Yellow Labrador Retriever
Photo Credit: Lab Rescue of L.R.C.P., Inc.
Creative: Allen Pearson

Romeo is more outgoing than Juliet. He will come first to meet you while Juliet hangs back a minute or two and then comes to join you. WOOF!

If one goes to investigate something, the other will be right behind to help.  When toys are tossed, they both will chase but most of the time neither will bring it back! WOOF! WOOF!

Romeo and Juliet are laid-back when together but miss each other if separated. Lab Rescue believes they are siblings as they look, and act alike. The two are dependent on each other.

Barkingly, cats are out of the picture for these two! Barks, they are way too interested in them. Bark.

WOOF! Romeo and Juliet are looking for humans to give them lots of love and attention! The pair will have Training Addendum's since they are youngsters and can use further training.

If you would like to learn more about dog adoption, meet or apply to adopt Romeo and Juliet, pawlease complete the Lab Rescue Dog Adoption Application.
Black Labrador Retriever
Photo Credit: Lab Rescue of L.R.C.P., Inc.
Creative: Allen Pearson

Yellow Labrador Retriever
Photo Credit: Lab Rescue of L.R.C.P., Inc.
Creative: Allen Pearson




#dogadoption, #dogadoptions, #dogadoptionoption, #dogadoptionsvirginia, #dogadoptionva, #dogadoptionmaryland, #dogadoptionmd, #dogadoptionwashingtondc, #dogadoptionwdc, #dogadoptiondc, #dogadoptionpennsylvania, #dogadoptionpa

Friday's Friend! Dog Adoption, Operation Paws for Homes

Hound
Photo Credit: Michael Garth Photography
Creative: Allen Pearson
WOOF! Meet my new friend Pup Tart from Operation Paws for Homes! She is a 1-year-old Boxer/Labrador/Bulldog/Hound mix who loves to meet and talk with humans and other dogs!
Hound
Photo Credit: Operation Paws for Homes
Creative: Allen Pearson

Pup Tart is a smart girl as she remembers which tree a squirrel went up and scans it on her daily walks to be sure it's not there to bother her foster human. BARKS!

Pup Tart enjoys going for rides in the car, doing agility, knows a few basic commands, and walks well on a leash- unless she sees a squirrel or chipmunk or fox as she protects her foster mom- and is a quick learner!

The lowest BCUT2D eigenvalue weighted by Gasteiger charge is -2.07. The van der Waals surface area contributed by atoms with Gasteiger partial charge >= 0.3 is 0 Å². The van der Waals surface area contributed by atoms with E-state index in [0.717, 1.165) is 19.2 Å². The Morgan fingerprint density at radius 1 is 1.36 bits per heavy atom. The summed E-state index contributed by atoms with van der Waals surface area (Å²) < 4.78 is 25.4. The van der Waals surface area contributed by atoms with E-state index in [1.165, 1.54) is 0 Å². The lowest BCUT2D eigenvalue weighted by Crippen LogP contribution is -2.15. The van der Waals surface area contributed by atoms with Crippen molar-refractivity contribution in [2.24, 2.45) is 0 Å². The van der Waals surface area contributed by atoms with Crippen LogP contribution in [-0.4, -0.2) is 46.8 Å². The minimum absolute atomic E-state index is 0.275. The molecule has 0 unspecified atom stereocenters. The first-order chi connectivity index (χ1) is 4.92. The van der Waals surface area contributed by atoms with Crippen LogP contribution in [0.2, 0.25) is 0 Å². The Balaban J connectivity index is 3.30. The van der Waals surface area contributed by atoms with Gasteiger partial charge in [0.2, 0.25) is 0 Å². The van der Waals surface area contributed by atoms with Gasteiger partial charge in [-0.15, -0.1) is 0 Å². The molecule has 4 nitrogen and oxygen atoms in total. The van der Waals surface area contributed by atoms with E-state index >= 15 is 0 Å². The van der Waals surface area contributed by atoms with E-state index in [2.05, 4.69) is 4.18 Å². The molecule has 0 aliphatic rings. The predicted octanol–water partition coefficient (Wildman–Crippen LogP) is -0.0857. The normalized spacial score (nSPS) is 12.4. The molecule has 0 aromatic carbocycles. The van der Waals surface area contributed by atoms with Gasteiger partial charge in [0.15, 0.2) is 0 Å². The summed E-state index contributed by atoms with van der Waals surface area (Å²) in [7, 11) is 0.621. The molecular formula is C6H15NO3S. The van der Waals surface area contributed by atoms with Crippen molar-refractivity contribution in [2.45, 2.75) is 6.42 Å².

Pup Tart has gotten along well with dogs she's met and ones at adoption events. She has done well with cats too. BARK!

If you would like to learn more about dog adoption, pawlease visit the Operation Paws for Homes Adoption Guide.

Interested in meeting. or apply to adopt, this pawsome young pups named Pup Tart? Pawlease complete the Operation Paws for Homes Adoption Application!
Hound
Photo Credit: Operation Paws for Homes
Creative: Allen Pearson



#dogadoption, #dogadoptions, #dogadoptionoption, #dogadoptionsvirginia, #dogadoptionva, #dogadoptionmaryland, #dogadoptionmd, #dogadoptionwashingtondc, #dogadoptionwdc, #dogadoptiondc, #dogadoptionpennsylvania, #dogadoptionpa

Sunday, May 13, 2018

Happy Dog Mom's Day!

Mother's Day
(C) Allen Pearson
Happy National Dog Mom's Day Mom! You're the greatest, the bestest, the pawsomest! I still remember you saying when you first visited me at my foster's house, "he's so cute! He's so goofy! I just love him" When Dad was a little hesitant to adopt me, you said "If you like him, we're taking him-" you are pawsome.

As I soon learned, you are an awesome dog mom. You pet me, scratch my belly,  scratch the side of my face, and that little spot behind the ears that feels so good. Barkingly, you share your favorite chair with me and a spot on the bed too. When I have to go to the Veterinarian, you hold my paw and talk to me while the Veterinarian is poking and prodding in places they shouldn't be. I love how you try to discreetly, so I don't get too excited, tell Dad to take me for a walk or a ride. A true dog mom's love.

Though you were afraid of large dogs because one bit you as a child, thank you Mom for taking a chance on me. I know it was worth it and I love spending my life with you trying to keep the skinny guy healthy and out of trouble.

Happy Dog Mom's Day!
I love you!





















Friday, May 11, 2018

Friday's Friend! Dog Adoption, Operation Paws for Homes

Photo Credit: Operation Paws for Homes
Creative: Allen Pearson
Woof! My friends from Operation Paws for Homes came by this week with 2 friends for you to meet! BARKS!

First paw, I would like for you to meet Makya! She is a pawsomely playful and friendly beagle mix, around 2-4-years-old.  She's got one of those smiles that will grab your attention and not let go! WOOF!

Makya loves to exercise and run! She is looking for a human who wants a running, hiking or biking partner!

Makya is crate-and house-trained and has pawcellent house manners.  She knows some commands and is eager to learn more!

Makya is good with humans, mini-humans and older humans alike! WOOF! She is somewhat dog-selective so she will need slow introductions to other dogs.

Makya is looking for an adopter who has experience with dogs!

If you would like to apply to meet or adopt Makya, pawlease complete the Operation Paws for Homes Dog Adoption Application.

Meet my darling friend Allium!
Dog
Photo Credit: Operation Paws for Homes
Creative: Allen Pearson
WOOF! Allium is a beautiful 4-year-old Shepherd mix. 

Allium gets along well with dogs she's met and with mini-humans. She generally ignores cats! She is a medium energy pup with moments that she likes to run and play! Barkingly, she loves napping or snuggling too. 

Allium has been the pawfect houseguest in her foster home! She hasn't been destructive when allowed to roam free!  

If you would like to meet or apply to adopt Allium, pawlease complete the Operation Paws for Homes Dog Adoption Application!